Educational visit for Oklahoma Governor and First Lady
Swansea University's American Studies Department has hosted a visit by the Governor and First Lady of Oklahoma, Brad and Kim Henry.
The Governor and First Lady (pictured) were visiting the University on a fact-finding mission, alongside visits to London and Dublin organised by the US's Council of State Governors, which Governor Henry currently chairs.
With deep-rooted interests in education and quality health care, the Governor and First Lady toured the School of Medicine's new £52million Institute of Life Science (ILS) to learn about the Institute's global, ongoing battle against serious and life-threatening illnesses such as cancer, diabetes, obesity, and mental health disorders.
They also met with climate change research staff from the University's School of the Environment and Society, and addressed students in the School of Humanities, including some of the 300 Americans who study at the University during each academic year.
Pictured, left to right, Professor Don Davis, Professor Jon Roper, First Lady Kim Henry, Governor Brad Henry, and Professor Richard B Davies, Swansea University's Vice-Chancellor.
The visit to Swansea was arranged through one of the University's Visiting Professors, Don Davis, formerly President of Cameron University in Oklahoma.
Governor Brad Henry said: "Oklahoma and Wales have much in common. Both are working hard – and successfully – to expand their knowledge-based economies through partnerships involving research institutions, business and industry and government agencies.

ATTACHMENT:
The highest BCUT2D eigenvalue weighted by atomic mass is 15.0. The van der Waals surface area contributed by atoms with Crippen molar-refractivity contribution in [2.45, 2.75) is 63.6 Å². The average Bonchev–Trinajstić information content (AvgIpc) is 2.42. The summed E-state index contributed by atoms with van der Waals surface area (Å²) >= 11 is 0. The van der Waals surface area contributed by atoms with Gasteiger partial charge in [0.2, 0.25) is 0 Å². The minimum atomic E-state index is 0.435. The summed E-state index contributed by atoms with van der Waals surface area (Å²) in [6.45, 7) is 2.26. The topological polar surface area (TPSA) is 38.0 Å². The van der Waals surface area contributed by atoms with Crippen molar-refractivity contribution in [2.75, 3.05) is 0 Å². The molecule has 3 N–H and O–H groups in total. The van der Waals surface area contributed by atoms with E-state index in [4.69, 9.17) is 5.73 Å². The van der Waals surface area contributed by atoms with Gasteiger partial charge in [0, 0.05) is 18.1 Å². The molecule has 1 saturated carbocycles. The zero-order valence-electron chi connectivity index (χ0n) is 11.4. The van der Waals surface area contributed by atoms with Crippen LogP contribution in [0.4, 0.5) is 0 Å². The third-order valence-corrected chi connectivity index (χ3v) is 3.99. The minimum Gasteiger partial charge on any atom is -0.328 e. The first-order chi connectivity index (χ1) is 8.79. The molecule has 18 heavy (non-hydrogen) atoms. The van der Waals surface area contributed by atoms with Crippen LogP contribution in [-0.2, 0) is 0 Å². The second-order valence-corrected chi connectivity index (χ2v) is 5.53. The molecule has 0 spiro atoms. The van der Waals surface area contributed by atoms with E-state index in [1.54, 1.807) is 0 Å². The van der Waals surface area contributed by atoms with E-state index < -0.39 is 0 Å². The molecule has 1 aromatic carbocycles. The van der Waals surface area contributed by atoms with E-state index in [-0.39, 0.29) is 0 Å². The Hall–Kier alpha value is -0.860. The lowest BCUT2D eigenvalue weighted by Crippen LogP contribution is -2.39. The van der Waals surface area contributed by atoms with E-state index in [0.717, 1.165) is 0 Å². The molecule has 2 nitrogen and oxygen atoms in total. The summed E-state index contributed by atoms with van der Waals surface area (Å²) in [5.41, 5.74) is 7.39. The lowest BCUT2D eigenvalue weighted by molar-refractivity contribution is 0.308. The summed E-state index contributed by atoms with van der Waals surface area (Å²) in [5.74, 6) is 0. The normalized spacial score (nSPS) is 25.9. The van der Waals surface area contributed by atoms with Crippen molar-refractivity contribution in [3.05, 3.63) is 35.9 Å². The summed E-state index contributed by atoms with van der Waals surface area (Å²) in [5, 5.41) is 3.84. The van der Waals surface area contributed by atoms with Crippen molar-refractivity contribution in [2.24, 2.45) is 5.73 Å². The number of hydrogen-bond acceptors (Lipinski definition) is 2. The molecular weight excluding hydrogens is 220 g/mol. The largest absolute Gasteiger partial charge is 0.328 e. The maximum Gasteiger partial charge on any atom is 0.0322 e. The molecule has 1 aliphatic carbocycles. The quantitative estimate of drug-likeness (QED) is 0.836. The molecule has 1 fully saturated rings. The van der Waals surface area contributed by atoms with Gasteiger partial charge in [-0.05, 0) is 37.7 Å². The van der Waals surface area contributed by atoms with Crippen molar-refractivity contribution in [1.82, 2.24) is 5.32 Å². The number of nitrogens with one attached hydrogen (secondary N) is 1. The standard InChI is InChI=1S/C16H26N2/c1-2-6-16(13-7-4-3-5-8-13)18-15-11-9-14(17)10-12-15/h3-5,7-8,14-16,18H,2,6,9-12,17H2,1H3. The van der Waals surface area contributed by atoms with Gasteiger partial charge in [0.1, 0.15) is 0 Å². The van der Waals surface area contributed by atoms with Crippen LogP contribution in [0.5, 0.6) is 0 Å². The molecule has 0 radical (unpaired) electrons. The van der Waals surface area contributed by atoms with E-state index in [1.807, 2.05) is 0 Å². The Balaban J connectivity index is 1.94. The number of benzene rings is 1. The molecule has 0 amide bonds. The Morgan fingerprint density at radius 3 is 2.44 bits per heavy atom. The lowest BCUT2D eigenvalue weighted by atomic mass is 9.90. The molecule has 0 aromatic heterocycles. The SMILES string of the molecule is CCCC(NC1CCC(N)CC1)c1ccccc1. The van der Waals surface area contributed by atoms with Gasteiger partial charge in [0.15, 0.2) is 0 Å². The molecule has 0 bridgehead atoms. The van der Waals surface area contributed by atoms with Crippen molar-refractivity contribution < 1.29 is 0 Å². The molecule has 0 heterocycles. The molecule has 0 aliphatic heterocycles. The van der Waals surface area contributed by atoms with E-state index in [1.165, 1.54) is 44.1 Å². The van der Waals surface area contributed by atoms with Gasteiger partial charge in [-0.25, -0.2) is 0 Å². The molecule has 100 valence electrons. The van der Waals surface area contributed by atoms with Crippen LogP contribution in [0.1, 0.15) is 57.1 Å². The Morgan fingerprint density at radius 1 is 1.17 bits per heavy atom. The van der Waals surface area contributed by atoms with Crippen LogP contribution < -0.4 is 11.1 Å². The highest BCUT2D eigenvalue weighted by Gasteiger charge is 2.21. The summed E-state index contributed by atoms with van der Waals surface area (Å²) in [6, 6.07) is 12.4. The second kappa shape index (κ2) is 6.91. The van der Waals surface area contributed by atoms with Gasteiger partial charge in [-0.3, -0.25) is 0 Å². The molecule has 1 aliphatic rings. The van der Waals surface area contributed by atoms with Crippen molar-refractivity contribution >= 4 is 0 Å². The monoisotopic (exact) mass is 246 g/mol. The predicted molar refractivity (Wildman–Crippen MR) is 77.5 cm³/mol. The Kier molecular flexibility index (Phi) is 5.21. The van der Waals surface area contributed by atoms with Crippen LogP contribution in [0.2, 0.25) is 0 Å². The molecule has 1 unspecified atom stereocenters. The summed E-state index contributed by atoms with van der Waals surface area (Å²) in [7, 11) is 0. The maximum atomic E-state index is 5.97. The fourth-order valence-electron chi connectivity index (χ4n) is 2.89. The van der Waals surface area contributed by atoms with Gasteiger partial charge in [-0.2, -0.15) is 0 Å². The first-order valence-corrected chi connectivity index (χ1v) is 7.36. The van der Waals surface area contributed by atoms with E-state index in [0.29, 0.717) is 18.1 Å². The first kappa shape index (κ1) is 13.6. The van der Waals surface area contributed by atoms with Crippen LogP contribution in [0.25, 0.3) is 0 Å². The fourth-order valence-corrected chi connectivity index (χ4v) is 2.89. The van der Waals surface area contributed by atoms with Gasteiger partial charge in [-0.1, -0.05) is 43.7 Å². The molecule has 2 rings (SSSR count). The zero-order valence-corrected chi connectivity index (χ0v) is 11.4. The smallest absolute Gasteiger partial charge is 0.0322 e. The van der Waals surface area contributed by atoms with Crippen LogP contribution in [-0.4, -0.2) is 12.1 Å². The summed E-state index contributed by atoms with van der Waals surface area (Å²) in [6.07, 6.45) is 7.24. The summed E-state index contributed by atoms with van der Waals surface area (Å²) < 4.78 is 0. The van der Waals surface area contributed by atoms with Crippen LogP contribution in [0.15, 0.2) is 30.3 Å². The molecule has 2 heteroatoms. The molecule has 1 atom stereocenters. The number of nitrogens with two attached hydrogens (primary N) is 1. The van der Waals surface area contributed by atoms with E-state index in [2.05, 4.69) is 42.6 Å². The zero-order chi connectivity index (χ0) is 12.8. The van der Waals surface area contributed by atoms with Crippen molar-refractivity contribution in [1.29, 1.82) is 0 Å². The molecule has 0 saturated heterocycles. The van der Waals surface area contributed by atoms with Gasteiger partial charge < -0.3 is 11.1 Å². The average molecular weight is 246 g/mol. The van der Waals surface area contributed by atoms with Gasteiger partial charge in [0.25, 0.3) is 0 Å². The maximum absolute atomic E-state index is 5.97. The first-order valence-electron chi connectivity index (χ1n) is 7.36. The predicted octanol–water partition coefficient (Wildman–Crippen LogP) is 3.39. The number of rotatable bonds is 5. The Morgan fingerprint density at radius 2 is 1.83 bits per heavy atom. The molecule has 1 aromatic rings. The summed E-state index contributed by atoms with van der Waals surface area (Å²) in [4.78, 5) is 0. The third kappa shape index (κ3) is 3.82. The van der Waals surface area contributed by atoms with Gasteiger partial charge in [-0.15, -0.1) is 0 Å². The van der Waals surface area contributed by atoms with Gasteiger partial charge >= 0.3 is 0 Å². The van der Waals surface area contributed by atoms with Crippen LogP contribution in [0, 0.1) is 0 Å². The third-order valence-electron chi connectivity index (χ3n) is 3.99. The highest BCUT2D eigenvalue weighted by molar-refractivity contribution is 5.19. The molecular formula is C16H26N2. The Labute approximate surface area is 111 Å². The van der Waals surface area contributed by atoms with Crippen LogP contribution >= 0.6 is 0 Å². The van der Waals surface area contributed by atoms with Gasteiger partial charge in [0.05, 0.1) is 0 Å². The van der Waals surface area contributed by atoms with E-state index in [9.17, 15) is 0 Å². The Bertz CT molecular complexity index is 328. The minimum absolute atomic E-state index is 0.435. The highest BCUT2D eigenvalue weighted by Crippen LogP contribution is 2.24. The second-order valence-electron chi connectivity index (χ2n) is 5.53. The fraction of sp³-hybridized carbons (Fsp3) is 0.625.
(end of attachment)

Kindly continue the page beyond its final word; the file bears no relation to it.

"We're not just working harder, we are working smarter to assure a bright future for our citizens in an increasingly global economy.
"I've been impressed by what I have heard about innovations coming from Swansea University and am excited to have met with those responsible. Hopefully, we will be able to build an alliance and share ideas as we both continue to prosper."
Professor Jon Roper (pictured with the Governor and First Lady), Head of the Department of American Studies, said: "We were delighted to welcome such distinguished American guests to the University and to strengthen our links with the state of Oklahoma.
"We look forward to working together to increase opportunities for students from Oklahoma to come to Swansea and to be part of one of the most successful US Study Abroad programmes in the United Kingdom."
Swansea has a thriving American Studies Department with around 250 students and well-established links with American universities across the US.
The Department is one of the leading centres for American Studies in the UK and offers a wide range of courses in American literature, history and politics, and popular culture at undergraduate and postgraduate level.
The American Studies Exchange Office is located within the Department, which helps students prepare for their year of study in the US, as well as administering exchange agreements with 18 US universities. The Department also administers a number of internship opportunities for students.
The Department's research interests cover the core disciplines of American Studies: literature, history and politics. Particular research strengths and special interests include the Americanisation of culture; the 'war on drugs'; ethnicity and multiculturalism; Native Americans; labour history; silent film; the American Presidency, and the impact of war on American society.
The Department welcomes three to four visiting academics from the US who teach in the Department each academic year. It has hosted many visiting speakers from all over the US, including former US Ambassador to Britain William Crowe, also from Oklahoma.
For more information about the Department of American Studies at Swansea University, visit the Department's website.